There are various sleep modes for both devices, each with their own wake up method, use case, advantages and disadvantages. For both devices I’m going to use the sleep mode that offers the most power savings: SLEEP_MODE_PWR_DOWN (Arduino) and PIN HIBERNATE (XBee).

When asleep I found the Arduino and XBee draw: 11.9mA.

Battery Life = 4400mAh / 11.9mA *0.7

Battery Life = 258.8 hours/10.7 days

10.7 days is a more comfortable margin than 4 days. I’d expect that there would be enough sunlight in 10 days to keep the battery charged.

This assumption is later proved to be drastically wrong.

For the curious, the 5v Arduino Pro Mini by itself drew 0.81mA when asleep. That means the XBee accounted for roughly 11.09mA (asleep). Remember though that I’m using the adapter board which uses a regulator and a level shifter so some of that 11.09mA can probably be attributed to the inefficiency of that regulation.

The current consumption when the devices are awake and active (sketch running and XBee transmitting) is significant: 65.5mA — most of that is from the XBee. However, they will only be active and drawing that current for a short time.

The other power consumption factor is the delivery notification LEDs. I’m going to use two LEDs (one on each side) as delivery notifications. I want them to turn on and stay on until the mail is retrieved. Most of the time they will only be on for a few hours but there may be times when they are on all day, so it’s worth looking at their power consumption to avoid any surprises.

With the Arduino and XBee asleep and the notification LEDs on, the current draw is: 33.9mA. Subtract the 11.9mA the Arduino and XBee are drawing and I know the LEDs are drawing 22mA. This may seem odd for LEDs that are expected to draw 20mA each, except that I’m under powering them a bit to conserve power. They are still plenty bright.

At that draw (33.9mA) the estimated battery life would be 3.7 days. Since I expect that most of the time the notification LEDs will only be on for a few hours, with only the occasional day long stint, I think this is acceptable.

More On Sleeping

XBees have two sleep modes: cycle-sleep and pin-sleep. Cycle-sleep uses the XBee’s internal clock to wake and sleep the radio and specific intervals. Pin-sleep lets you put the XBee to sleep by pulling the DTR PIN HIGH. I’m using pin-sleep because it offers the most power savings and can be controlled by the Arduino.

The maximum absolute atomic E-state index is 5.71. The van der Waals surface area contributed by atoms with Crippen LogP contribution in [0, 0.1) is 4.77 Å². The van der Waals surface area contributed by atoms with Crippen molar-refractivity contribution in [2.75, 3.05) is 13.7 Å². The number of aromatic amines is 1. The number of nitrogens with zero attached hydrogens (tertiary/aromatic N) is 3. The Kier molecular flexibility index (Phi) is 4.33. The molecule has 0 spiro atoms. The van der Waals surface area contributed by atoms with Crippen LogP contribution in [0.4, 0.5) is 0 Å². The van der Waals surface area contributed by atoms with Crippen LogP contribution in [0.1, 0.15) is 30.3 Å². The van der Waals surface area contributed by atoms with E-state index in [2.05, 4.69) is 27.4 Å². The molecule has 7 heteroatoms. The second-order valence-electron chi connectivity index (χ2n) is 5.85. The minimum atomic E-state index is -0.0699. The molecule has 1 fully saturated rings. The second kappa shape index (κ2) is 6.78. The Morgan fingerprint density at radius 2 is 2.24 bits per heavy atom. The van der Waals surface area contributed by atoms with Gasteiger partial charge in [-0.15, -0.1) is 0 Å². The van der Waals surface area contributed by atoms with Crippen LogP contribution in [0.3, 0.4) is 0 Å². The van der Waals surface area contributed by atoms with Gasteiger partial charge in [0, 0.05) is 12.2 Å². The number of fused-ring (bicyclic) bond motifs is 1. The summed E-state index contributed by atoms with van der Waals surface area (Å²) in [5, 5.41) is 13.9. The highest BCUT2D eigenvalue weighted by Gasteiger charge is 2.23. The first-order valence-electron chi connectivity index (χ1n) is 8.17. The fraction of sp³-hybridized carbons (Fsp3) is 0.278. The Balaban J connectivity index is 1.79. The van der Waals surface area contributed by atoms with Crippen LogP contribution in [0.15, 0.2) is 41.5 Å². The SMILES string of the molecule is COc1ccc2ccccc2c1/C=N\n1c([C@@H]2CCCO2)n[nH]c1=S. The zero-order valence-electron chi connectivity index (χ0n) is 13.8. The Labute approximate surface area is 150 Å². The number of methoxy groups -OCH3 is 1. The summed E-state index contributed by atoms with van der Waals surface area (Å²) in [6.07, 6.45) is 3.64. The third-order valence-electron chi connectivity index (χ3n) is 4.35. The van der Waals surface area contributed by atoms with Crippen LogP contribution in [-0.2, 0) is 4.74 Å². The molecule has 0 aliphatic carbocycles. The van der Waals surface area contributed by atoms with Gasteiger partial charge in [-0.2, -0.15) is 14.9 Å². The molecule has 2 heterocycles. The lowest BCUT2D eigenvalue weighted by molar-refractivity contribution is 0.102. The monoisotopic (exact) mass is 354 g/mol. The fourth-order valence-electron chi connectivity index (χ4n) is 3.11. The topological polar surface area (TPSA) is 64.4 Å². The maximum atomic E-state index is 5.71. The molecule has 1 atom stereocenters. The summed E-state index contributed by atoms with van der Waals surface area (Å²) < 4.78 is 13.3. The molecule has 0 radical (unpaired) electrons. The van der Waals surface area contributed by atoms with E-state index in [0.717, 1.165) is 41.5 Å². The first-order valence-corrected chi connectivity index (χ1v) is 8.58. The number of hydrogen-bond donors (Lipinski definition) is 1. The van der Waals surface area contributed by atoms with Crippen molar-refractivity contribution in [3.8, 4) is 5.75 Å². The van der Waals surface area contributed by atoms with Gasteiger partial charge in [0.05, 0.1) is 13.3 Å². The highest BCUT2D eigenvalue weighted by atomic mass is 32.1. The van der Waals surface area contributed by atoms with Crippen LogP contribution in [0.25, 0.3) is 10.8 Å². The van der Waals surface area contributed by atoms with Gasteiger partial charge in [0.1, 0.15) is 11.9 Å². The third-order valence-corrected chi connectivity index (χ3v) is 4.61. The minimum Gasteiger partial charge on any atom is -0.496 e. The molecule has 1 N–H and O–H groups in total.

To put the XBee to sleep you first have to set the sleep mode using the X-CTU software. Then connect the DTR PIN to a PIN on the Arduino and do a digitalWrite(XBeePin, HIGH); in the sketch when you want the XBee to sleep and digitalWrite(XBeePin, LOW); when you want it to wake up.

The Arduino, has several sleep modes and several ways to wake up too. I’m using SLEEP_MODE_PWR_DOWN because it uses the least power and (conveniently) can be woken up via an external interrupt (i.e. button press/switch).

Mailbox Notifier

In this case the interrupt will be triggered by switches when either the mailbox delivery or retrieval doors are opened. The Arduino will wake up, wake up the XBee, do the necessary processing, put the XBee to sleep, and then put itself to sleep.

The good thing about the Arduino’s sleep modes is the PINs stay in the state they are in when the Arduino goes to sleep. So, if a PIN is LOW it stays LOW and if it’s HIGH, it says HIGH. This works out because the XBee needs to see a HIGH signal to stay asleep and we also need to keep the delivery LEDs on (i.e. HIGH) when the Arduino is sleeping.

Triggering The House Indicator

In this setup the XBee’s are going to be used as a wireless serial link between the mailbox and the house Arduinos. The mailbox Arduino will be programmed to do a Serial.println(“1”); when mail is delivered and a Serial.println(“0”); when mail is retrieved. When the house Arduino receives a “1” it will turn the indicator light on and off when it receives a “0”.

Detecting Mail Delivery And Retrieval

Since the mailbox has separate doors for mail delivery and retrieval it makes it easier to setup a system to detect mail delivery and mail retrieval as distinct and separate events. I can safely assume that when the delivery door is opened that the mail has been delivered and that it has been retrieved when the retrieval door is opened.

I’ll use two reed switches mounted to the mailbox with a magnet attached to the doors to detect when the doors are opened.

Reed switches come in all shapes, sizes and configurations. Another DigiKey search turned up what looks like perfect candidate. The way they mount is ideal and they are completely weather proof.

Mailbox Notifier